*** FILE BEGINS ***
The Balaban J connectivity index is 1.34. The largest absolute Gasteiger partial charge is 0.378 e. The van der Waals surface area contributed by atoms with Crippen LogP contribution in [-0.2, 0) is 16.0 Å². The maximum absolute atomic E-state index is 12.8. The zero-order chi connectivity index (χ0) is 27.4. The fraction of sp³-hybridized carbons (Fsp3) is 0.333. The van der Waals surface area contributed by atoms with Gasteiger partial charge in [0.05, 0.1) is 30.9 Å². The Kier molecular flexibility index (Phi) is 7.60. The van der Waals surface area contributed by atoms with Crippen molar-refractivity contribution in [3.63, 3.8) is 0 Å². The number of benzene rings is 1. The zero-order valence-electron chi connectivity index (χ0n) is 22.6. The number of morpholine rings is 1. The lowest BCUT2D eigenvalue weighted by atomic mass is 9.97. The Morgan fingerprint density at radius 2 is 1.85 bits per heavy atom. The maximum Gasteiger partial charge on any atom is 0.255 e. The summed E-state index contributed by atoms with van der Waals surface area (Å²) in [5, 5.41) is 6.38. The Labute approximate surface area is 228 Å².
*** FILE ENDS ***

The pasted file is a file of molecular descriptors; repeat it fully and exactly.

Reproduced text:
The Balaban J connectivity index is 1.34. The largest absolute Gasteiger partial charge is 0.378 e. The van der Waals surface area contributed by atoms with Crippen LogP contribution in [-0.2, 0) is 16.0 Å². The maximum absolute atomic E-state index is 12.8. The zero-order chi connectivity index (χ0) is 27.4. The fraction of sp³-hybridized carbons (Fsp3) is 0.333. The van der Waals surface area contributed by atoms with Gasteiger partial charge in [0.05, 0.1) is 30.9 Å². The Kier molecular flexibility index (Phi) is 7.60. The van der Waals surface area contributed by atoms with Crippen molar-refractivity contribution in [3.63, 3.8) is 0 Å². The number of benzene rings is 1. The zero-order valence-electron chi connectivity index (χ0n) is 22.6. The number of morpholine rings is 1. The lowest BCUT2D eigenvalue weighted by atomic mass is 9.97. The Morgan fingerprint density at radius 2 is 1.85 bits per heavy atom. The maximum Gasteiger partial charge on any atom is 0.255 e. The summed E-state index contributed by atoms with van der Waals surface area (Å²) in [5, 5.41) is 6.38. The Labute approximate surface area is 228 Å².